William Christine is a Bethlehem, PA-based painter who has a history of community involvement, including working with the Juvenile Justice Center, Easton, and Head Start in Bethlehem. Christine received his master of fine arts degree from Brooklyn College, City University of New York. He has taught at Messiah College, Grantham, PA; DeSales University, Center Valley, PA; Kutztown State Unviersity, Kutztown, PA; Parsons School of Design Continuing Ed Program, New York City. In 2003 he had a solo exhibition of his Grand Canyon paintings at the Allentown Art Museum. He is a member of the Prince Street Gallery, New York City. Currently he is Artist in Residence at the Reibman Hall Children’s Center, Northampton Community College where he gets to try out all sorts of nutty kid projects utilizing the center’s arts based curriculum.
“I paint to feel connected to the world. I encourage the materials at hand to come to life, to let the paint sing its mysterious song.”
Read John Goodrich’s review of William Christine’s show at Prince Street Gallery published in NYC’s City Arts Magazine
Enraptured by Nature: William Christine: New Paintings
by John Goodrich on Dec 13, 2011
William Christine’s paintings may not flirt with the cutting edge, but his landscapes at Prince Street Gallery impress for their sturdy pursuit of nature’s exuberance. Despite their brisk, brushy attack, simplified forms and vivid hues, his two dozen oil paintings and watercolors suggest an expressionism freed from any sort of indulgence, as if the artist were confident in his means and comfortable with following nature’s lead.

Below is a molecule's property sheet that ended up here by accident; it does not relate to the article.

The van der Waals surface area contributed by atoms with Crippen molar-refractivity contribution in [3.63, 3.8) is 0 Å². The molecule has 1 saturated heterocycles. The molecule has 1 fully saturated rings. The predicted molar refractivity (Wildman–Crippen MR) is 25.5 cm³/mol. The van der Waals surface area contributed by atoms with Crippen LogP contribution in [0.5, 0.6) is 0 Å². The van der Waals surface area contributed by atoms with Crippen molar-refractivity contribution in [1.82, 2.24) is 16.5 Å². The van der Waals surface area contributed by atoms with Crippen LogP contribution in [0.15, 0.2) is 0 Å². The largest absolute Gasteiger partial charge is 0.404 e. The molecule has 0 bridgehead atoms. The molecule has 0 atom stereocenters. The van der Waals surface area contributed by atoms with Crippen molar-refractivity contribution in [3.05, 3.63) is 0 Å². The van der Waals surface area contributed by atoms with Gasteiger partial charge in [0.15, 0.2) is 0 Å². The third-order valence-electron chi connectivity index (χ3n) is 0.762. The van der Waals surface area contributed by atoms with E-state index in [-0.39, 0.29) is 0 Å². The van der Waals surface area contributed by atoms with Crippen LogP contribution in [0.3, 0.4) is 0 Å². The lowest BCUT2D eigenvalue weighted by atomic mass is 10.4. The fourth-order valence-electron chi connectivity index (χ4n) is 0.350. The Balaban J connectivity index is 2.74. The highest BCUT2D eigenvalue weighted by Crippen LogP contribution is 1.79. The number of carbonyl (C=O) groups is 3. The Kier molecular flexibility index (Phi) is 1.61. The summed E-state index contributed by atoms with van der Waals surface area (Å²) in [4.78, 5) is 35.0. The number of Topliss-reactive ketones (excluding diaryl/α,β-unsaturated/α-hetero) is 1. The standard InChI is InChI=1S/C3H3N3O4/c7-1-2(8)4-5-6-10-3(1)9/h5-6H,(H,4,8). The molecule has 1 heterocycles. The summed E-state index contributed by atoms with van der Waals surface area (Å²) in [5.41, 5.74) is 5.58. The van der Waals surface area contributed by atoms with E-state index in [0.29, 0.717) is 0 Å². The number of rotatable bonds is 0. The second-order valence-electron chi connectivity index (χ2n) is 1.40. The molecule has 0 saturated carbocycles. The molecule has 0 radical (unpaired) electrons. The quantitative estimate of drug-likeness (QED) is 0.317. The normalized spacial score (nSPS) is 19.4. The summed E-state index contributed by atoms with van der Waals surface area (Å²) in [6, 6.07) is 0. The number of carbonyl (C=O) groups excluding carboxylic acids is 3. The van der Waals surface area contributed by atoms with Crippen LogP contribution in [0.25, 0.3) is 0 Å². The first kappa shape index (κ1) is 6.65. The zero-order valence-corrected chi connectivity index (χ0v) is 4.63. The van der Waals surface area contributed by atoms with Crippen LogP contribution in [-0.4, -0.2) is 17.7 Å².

He should be. Christine is a fine colorist, with a particular gift for recreating the weight of descending sunlight: the flash of light across a field, the luminous fringe about a tree’s canopy. No less crucially, his drawing locates these episodes of color with aplomb. In a painting titled “Path” (2011), a single bush plants itself, small and dense beneath our point of view, as if condensed out of the surrounding shimmer of field. Above, framed by the verticals of two tree trunks, the sky becomes thick and charged. In “Blue, Green, Gold” (2011), a shadow across a field winds wildly into the distance, splitting it into receding glows of yellow and deep, absorbent green; above them, a ranging line of warmer greens—treetops—ambles to the same distant point. The character of every object unfolds, as with Bonnard, in its own distinct place and time.
At least some of the nine watercolors seem to be sketches for the paintings, but in their bold, high-contrast compositions they feel completely self-sufficient. Interestingly, most of the paintings lose not a whit of energy in the transposition from the airy medium of watercolor to the opacity of oil paint. A couple of the larger canvases seem slightly less fleet-footed—not quite so deft in the movements from place to place and in shifts of scale—but this is mainly in comparison to the more dynamic paintings alongside. Indeed, the large “Green Stripe” (2011) is one of the most vigorous works in the exhibition. Like the handful of foreground flowers and the distant clouds that bracket the scene, we’re rapt observers of the erupting foliage and streaming lawn in between. Seldom does nature’s revelry seem so self-possessed.